The revolution of PR is a passionate ideal I once held when studying PR at University and practicing in entry-level roles, but today I’ve changed my mind. Looking back at my work throughout 2016 I would say only 50% of what I do could be considered traditional PR in the sense of issues management or media relations. The other half consists of digital marketing, working alongside public affairs, contributing to change and employee engagement programmes… PR cannot be an umbrella term, it’s too misinterpreted by its media relations undertones and it’s not practical for PR industry bodies to represent the entire marketing mix and management consultancy space.

Draw your own conclusions from the new research. Sign-up for the PR Revolution e-book series to discover more of the challenges, opportunities, and solutions the communications industry is facing.

 

2016: The year social media hit maturity

iPhone 3G Launch 2007

What better way to close off the year than with another Lansons newsletter? Predictions are for weather presenters, so I’ve instead written about a topic that has been weighing on my mind – the year social media hit maturity. This article first appeared in the Lansons newsletter.

Mainstream social media sites have reached maturity, they have come of age; either hitting the precipice of user registrations or continuing to climb further into the millions. They should definitely not be considered ‘new channels’ anymore as more than seven in ten internet users have a social media profile. They are even commissioning journalists and companies to create stories, and public relations teams must be more experimental with sharing stories to be heard among the online noise.

This means there is a pressure for us to create immersive content, such as using 360 video or broadcasting live. It’s no longer about creating a community around stories/campaigns/products, but being noticed by a mature social media audience who expect you to speak their language.

If 2007 was the year of technological innovation when Apple entered the mobile market with the iPhone, Facebook and Twitter began to really gain registrations, and the Amazon Kindle was launched – among many others; then 2017 will see the continuing maturity of the same social sites and a growing field of experimental marketing led by products such as augmented reality headset Microsoft HoloLens.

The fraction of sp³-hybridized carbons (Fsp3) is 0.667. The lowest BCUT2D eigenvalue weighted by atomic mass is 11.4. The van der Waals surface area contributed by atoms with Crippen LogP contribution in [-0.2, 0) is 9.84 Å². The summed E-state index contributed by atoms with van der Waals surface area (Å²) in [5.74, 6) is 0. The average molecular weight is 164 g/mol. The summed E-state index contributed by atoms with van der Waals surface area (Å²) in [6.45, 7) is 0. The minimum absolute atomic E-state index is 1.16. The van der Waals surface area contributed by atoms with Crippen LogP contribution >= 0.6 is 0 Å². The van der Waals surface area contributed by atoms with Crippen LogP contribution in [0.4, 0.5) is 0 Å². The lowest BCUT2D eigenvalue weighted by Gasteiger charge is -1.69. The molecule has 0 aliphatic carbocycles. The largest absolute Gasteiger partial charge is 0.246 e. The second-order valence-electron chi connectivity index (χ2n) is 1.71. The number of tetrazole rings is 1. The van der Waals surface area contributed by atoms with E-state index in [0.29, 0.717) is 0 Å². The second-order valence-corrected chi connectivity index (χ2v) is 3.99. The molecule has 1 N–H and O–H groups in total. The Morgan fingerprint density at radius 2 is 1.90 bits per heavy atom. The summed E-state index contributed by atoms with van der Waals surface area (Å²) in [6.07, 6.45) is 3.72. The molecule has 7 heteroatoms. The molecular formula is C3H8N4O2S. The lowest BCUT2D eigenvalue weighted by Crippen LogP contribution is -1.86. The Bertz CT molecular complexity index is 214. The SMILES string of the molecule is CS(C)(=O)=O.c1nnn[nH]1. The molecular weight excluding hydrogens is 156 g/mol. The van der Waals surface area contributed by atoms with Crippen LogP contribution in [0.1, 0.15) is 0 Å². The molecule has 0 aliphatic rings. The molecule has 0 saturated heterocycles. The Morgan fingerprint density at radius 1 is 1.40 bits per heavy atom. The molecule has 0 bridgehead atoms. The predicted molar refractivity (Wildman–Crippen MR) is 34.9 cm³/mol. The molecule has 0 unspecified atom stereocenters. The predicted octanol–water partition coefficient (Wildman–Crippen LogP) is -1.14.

Aside from the maturity of social media, internet usage as a whole has matured with people consistently spending the same amount of time online, and accessing familiar apps and websites. Ofcom’s “Adults’ Media Use and Attitudes” report reveals that almost nine in ten UK adults use the internet, on any device, in any location and are spending an average of 21.6 hours online each week, which is unchanged since 2014.

Maturity has also spurred some big business deals and content developments. To name a few:

  • Microsoft acquired LinkedIn for a whopping $26.2 billion in an all-cash transaction, a move that is likely to see better LinkedIn integrations across Microsoft products.
  • Live video is now the hot content marketing opportunity. More Facebook Pages are live streaming, 529,000 in total in June 2016, now expected to be nearer a million. 10 million people are using Periscope, with over 200 broadcasts to date.
  • It’s been the year of messaging apps. Whatsapp, Facebook Messenger, and Snapchat have all seen huge user growth, giving public relations practitioners the challenge of knowing the conversations that are taking place in private and often encrypted parts of the internet.

Never has the internet, social media, and any other online touchpoint been so crucial for all industries across the UK. Especially highly regulated industries such as financial services and health, many of whom have developed social media compliance procedures to meet the expectations of their stakeholders – whether business-to-business or direct to consumer.

In 2016 we’ve seen social media come of age, witnessed continued growth of digital services, and many companies have become comfortable producing immersive video content. 2017 will be about building on these developments to reach their audiences in more creative ways